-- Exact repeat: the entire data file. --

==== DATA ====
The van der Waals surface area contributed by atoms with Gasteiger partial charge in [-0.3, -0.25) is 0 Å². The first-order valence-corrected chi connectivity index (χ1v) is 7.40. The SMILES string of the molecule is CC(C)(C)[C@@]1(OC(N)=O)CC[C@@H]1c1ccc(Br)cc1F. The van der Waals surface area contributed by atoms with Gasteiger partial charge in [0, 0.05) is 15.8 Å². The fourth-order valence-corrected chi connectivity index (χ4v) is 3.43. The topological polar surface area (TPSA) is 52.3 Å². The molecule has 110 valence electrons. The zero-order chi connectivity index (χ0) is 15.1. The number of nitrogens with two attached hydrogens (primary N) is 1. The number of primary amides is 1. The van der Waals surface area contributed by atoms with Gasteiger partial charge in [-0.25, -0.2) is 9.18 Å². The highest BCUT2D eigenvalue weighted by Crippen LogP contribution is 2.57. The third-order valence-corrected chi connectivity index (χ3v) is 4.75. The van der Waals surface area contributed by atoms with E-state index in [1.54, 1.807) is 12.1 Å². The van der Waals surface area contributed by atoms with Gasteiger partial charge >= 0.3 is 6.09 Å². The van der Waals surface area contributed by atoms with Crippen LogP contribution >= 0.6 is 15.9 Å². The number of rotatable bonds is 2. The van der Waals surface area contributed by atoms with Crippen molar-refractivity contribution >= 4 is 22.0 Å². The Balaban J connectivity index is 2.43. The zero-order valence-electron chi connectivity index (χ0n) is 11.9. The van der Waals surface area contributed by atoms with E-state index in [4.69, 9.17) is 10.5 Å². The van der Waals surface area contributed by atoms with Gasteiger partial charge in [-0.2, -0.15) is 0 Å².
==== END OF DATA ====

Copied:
The van der Waals surface area contributed by atoms with Gasteiger partial charge in [-0.3, -0.25) is 0 Å². The first-order valence-corrected chi connectivity index (χ1v) is 7.40. The SMILES string of the molecule is CC(C)(C)[C@@]1(OC(N)=O)CC[C@@H]1c1ccc(Br)cc1F. The van der Waals surface area contributed by atoms with Gasteiger partial charge in [0, 0.05) is 15.8 Å². The fourth-order valence-corrected chi connectivity index (χ4v) is 3.43. The topological polar surface area (TPSA) is 52.3 Å². The molecule has 110 valence electrons. The zero-order chi connectivity index (χ0) is 15.1. The number of nitrogens with two attached hydrogens (primary N) is 1. The number of primary amides is 1. The van der Waals surface area contributed by atoms with Gasteiger partial charge in [-0.25, -0.2) is 9.18 Å². The highest BCUT2D eigenvalue weighted by Crippen LogP contribution is 2.57. The third-order valence-corrected chi connectivity index (χ3v) is 4.75. The van der Waals surface area contributed by atoms with E-state index in [1.54, 1.807) is 12.1 Å². The van der Waals surface area contributed by atoms with Gasteiger partial charge >= 0.3 is 6.09 Å². The van der Waals surface area contributed by atoms with Crippen LogP contribution >= 0.6 is 15.9 Å². The number of rotatable bonds is 2. The van der Waals surface area contributed by atoms with Crippen molar-refractivity contribution >= 4 is 22.0 Å². The Balaban J connectivity index is 2.43. The zero-order valence-electron chi connectivity index (χ0n) is 11.9. The van der Waals surface area contributed by atoms with E-state index in [4.69, 9.17) is 10.5 Å². The van der Waals surface area contributed by atoms with Gasteiger partial charge in [-0.2, -0.15) is 0 Å².